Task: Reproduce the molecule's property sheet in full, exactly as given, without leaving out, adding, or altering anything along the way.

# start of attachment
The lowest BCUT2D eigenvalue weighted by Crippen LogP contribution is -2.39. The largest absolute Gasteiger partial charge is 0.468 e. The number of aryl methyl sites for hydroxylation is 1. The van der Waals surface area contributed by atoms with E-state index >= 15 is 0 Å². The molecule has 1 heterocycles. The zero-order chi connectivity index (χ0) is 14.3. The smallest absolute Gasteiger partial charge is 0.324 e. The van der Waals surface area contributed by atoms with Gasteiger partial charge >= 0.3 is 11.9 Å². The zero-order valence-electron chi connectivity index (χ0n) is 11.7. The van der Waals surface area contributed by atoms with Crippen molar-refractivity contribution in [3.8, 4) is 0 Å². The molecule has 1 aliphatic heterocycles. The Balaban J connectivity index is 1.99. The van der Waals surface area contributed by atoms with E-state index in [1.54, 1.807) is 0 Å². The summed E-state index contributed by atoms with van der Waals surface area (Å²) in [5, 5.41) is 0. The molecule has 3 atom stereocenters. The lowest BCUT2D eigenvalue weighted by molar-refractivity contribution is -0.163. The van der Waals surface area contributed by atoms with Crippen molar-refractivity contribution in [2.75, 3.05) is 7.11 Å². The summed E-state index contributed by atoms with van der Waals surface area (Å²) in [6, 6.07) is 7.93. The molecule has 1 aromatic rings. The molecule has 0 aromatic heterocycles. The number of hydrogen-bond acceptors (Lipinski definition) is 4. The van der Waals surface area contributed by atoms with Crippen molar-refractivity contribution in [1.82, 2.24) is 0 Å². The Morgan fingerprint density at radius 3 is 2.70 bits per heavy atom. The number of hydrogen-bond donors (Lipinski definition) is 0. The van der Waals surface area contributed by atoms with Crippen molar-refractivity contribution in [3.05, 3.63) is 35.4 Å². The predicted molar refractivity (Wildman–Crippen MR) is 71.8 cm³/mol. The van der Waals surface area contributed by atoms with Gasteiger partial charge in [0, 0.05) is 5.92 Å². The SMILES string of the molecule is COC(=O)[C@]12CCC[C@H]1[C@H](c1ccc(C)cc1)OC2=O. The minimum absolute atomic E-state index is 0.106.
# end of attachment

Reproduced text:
The lowest BCUT2D eigenvalue weighted by Crippen LogP contribution is -2.39. The largest absolute Gasteiger partial charge is 0.468 e. The number of aryl methyl sites for hydroxylation is 1. The van der Waals surface area contributed by atoms with E-state index >= 15 is 0 Å². The molecule has 1 heterocycles. The zero-order chi connectivity index (χ0) is 14.3. The smallest absolute Gasteiger partial charge is 0.324 e. The van der Waals surface area contributed by atoms with Gasteiger partial charge >= 0.3 is 11.9 Å². The zero-order valence-electron chi connectivity index (χ0n) is 11.7. The van der Waals surface area contributed by atoms with Crippen molar-refractivity contribution in [3.8, 4) is 0 Å². The molecule has 1 aliphatic heterocycles. The Balaban J connectivity index is 1.99. The van der Waals surface area contributed by atoms with E-state index in [1.54, 1.807) is 0 Å². The summed E-state index contributed by atoms with van der Waals surface area (Å²) in [5, 5.41) is 0. The molecule has 3 atom stereocenters. The lowest BCUT2D eigenvalue weighted by molar-refractivity contribution is -0.163. The van der Waals surface area contributed by atoms with Crippen molar-refractivity contribution in [2.75, 3.05) is 7.11 Å². The summed E-state index contributed by atoms with van der Waals surface area (Å²) in [6, 6.07) is 7.93. The molecule has 1 aromatic rings. The molecule has 0 aromatic heterocycles. The number of hydrogen-bond acceptors (Lipinski definition) is 4. The van der Waals surface area contributed by atoms with Crippen molar-refractivity contribution in [1.82, 2.24) is 0 Å². The Morgan fingerprint density at radius 3 is 2.70 bits per heavy atom. The number of hydrogen-bond donors (Lipinski definition) is 0. The van der Waals surface area contributed by atoms with Crippen molar-refractivity contribution in [3.05, 3.63) is 35.4 Å². The predicted molar refractivity (Wildman–Crippen MR) is 71.8 cm³/mol. The van der Waals surface area contributed by atoms with Gasteiger partial charge in [0, 0.05) is 5.92 Å². The SMILES string of the molecule is COC(=O)[C@]12CCC[C@H]1[C@H](c1ccc(C)cc1)OC2=O. The minimum absolute atomic E-state index is 0.106.